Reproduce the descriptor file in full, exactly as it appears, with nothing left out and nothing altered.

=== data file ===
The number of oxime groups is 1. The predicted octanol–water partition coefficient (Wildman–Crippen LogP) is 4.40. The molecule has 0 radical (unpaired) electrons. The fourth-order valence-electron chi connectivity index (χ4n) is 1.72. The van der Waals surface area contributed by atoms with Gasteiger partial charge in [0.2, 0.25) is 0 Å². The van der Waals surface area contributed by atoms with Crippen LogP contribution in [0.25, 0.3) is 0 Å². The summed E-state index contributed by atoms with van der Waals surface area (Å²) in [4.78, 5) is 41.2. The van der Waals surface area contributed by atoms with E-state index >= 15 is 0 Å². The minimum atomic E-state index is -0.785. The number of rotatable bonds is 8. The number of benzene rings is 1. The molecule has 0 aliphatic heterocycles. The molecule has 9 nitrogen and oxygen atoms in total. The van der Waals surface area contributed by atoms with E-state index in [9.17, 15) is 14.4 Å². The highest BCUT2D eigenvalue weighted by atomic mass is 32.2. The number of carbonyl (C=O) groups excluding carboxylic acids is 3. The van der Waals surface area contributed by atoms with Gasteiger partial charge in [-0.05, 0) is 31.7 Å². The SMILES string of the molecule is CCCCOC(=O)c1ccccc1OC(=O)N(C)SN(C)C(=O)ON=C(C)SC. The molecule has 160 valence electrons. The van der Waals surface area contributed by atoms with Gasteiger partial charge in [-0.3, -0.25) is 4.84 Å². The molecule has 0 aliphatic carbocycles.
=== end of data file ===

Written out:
The number of oxime groups is 1. The predicted octanol–water partition coefficient (Wildman–Crippen LogP) is 4.40. The molecule has 0 radical (unpaired) electrons. The fourth-order valence-electron chi connectivity index (χ4n) is 1.72. The van der Waals surface area contributed by atoms with Gasteiger partial charge in [0.2, 0.25) is 0 Å². The van der Waals surface area contributed by atoms with Crippen LogP contribution in [0.25, 0.3) is 0 Å². The summed E-state index contributed by atoms with van der Waals surface area (Å²) in [4.78, 5) is 41.2. The van der Waals surface area contributed by atoms with E-state index >= 15 is 0 Å². The minimum atomic E-state index is -0.785. The number of rotatable bonds is 8. The number of benzene rings is 1. The molecule has 0 aliphatic heterocycles. The molecule has 9 nitrogen and oxygen atoms in total. The van der Waals surface area contributed by atoms with E-state index in [9.17, 15) is 14.4 Å². The highest BCUT2D eigenvalue weighted by atomic mass is 32.2. The number of carbonyl (C=O) groups excluding carboxylic acids is 3. The van der Waals surface area contributed by atoms with Gasteiger partial charge in [-0.05, 0) is 31.7 Å². The SMILES string of the molecule is CCCCOC(=O)c1ccccc1OC(=O)N(C)SN(C)C(=O)ON=C(C)SC. The molecule has 160 valence electrons. The van der Waals surface area contributed by atoms with Gasteiger partial charge in [-0.3, -0.25) is 4.84 Å². The molecule has 0 aliphatic carbocycles.